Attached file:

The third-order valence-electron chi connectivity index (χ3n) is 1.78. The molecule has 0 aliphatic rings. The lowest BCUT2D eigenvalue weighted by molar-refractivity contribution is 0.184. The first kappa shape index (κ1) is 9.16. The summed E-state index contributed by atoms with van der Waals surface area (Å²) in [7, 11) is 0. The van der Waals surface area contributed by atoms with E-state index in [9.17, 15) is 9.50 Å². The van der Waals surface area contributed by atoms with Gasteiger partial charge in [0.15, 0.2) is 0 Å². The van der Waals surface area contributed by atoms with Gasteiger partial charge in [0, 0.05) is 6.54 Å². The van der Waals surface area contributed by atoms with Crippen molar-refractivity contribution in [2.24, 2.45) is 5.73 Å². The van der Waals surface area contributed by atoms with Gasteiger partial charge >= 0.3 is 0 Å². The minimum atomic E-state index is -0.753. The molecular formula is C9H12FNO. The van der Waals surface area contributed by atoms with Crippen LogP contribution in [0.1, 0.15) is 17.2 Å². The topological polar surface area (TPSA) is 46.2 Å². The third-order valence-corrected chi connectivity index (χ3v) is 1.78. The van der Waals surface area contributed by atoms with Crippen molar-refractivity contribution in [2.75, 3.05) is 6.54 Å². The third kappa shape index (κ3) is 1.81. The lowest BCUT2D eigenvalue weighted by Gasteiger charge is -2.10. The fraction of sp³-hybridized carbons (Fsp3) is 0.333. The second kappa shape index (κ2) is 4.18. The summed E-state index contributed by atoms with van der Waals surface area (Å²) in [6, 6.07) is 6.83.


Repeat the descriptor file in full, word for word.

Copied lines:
The third-order valence-electron chi connectivity index (χ3n) is 1.78. The molecule has 0 aliphatic rings. The lowest BCUT2D eigenvalue weighted by molar-refractivity contribution is 0.184. The first kappa shape index (κ1) is 9.16. The summed E-state index contributed by atoms with van der Waals surface area (Å²) in [7, 11) is 0. The van der Waals surface area contributed by atoms with E-state index in [9.17, 15) is 9.50 Å². The van der Waals surface area contributed by atoms with Gasteiger partial charge in [0.15, 0.2) is 0 Å². The van der Waals surface area contributed by atoms with Gasteiger partial charge in [0, 0.05) is 6.54 Å². The van der Waals surface area contributed by atoms with Crippen molar-refractivity contribution in [2.24, 2.45) is 5.73 Å². The van der Waals surface area contributed by atoms with Gasteiger partial charge >= 0.3 is 0 Å². The minimum atomic E-state index is -0.753. The molecular formula is C9H12FNO. The van der Waals surface area contributed by atoms with Crippen LogP contribution in [0.1, 0.15) is 17.2 Å². The topological polar surface area (TPSA) is 46.2 Å². The third-order valence-corrected chi connectivity index (χ3v) is 1.78. The van der Waals surface area contributed by atoms with Crippen molar-refractivity contribution in [2.75, 3.05) is 6.54 Å². The third kappa shape index (κ3) is 1.81. The lowest BCUT2D eigenvalue weighted by Gasteiger charge is -2.10. The fraction of sp³-hybridized carbons (Fsp3) is 0.333. The second kappa shape index (κ2) is 4.18. The summed E-state index contributed by atoms with van der Waals surface area (Å²) in [6, 6.07) is 6.83.